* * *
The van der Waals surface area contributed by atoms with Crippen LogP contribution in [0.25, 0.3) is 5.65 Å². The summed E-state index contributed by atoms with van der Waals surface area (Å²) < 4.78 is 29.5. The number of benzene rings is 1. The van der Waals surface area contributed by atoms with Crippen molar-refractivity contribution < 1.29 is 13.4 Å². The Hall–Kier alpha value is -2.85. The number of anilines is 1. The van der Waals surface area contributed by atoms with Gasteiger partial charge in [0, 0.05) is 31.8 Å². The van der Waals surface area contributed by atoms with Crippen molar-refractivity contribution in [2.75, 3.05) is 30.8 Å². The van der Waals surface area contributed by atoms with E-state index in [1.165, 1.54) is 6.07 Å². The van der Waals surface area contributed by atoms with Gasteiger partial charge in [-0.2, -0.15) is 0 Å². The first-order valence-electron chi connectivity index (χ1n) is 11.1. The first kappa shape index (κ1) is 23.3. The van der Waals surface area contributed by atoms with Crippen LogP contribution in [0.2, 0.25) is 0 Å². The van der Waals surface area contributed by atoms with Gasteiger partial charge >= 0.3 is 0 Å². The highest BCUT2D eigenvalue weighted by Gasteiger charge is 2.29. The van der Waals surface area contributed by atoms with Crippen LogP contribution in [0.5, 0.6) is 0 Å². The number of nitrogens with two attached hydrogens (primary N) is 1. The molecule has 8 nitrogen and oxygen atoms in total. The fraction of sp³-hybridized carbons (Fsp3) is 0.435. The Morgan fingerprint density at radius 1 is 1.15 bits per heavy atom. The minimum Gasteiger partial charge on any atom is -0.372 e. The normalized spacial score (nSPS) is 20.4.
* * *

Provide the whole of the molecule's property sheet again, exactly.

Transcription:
The van der Waals surface area contributed by atoms with Crippen LogP contribution in [0.25, 0.3) is 5.65 Å². The summed E-state index contributed by atoms with van der Waals surface area (Å²) < 4.78 is 29.5. The number of benzene rings is 1. The van der Waals surface area contributed by atoms with Crippen molar-refractivity contribution < 1.29 is 13.4 Å². The Hall–Kier alpha value is -2.85. The number of anilines is 1. The van der Waals surface area contributed by atoms with Gasteiger partial charge in [0, 0.05) is 31.8 Å². The van der Waals surface area contributed by atoms with Crippen molar-refractivity contribution in [2.75, 3.05) is 30.8 Å². The van der Waals surface area contributed by atoms with E-state index in [1.165, 1.54) is 6.07 Å². The van der Waals surface area contributed by atoms with Gasteiger partial charge in [-0.2, -0.15) is 0 Å². The first-order valence-electron chi connectivity index (χ1n) is 11.1. The first kappa shape index (κ1) is 23.3. The van der Waals surface area contributed by atoms with Crippen LogP contribution in [0.2, 0.25) is 0 Å². The van der Waals surface area contributed by atoms with Gasteiger partial charge >= 0.3 is 0 Å². The highest BCUT2D eigenvalue weighted by Gasteiger charge is 2.29. The van der Waals surface area contributed by atoms with Crippen LogP contribution in [0.5, 0.6) is 0 Å². The number of nitrogens with two attached hydrogens (primary N) is 1. The molecule has 8 nitrogen and oxygen atoms in total. The fraction of sp³-hybridized carbons (Fsp3) is 0.435. The Morgan fingerprint density at radius 1 is 1.15 bits per heavy atom. The minimum Gasteiger partial charge on any atom is -0.372 e. The normalized spacial score (nSPS) is 20.4.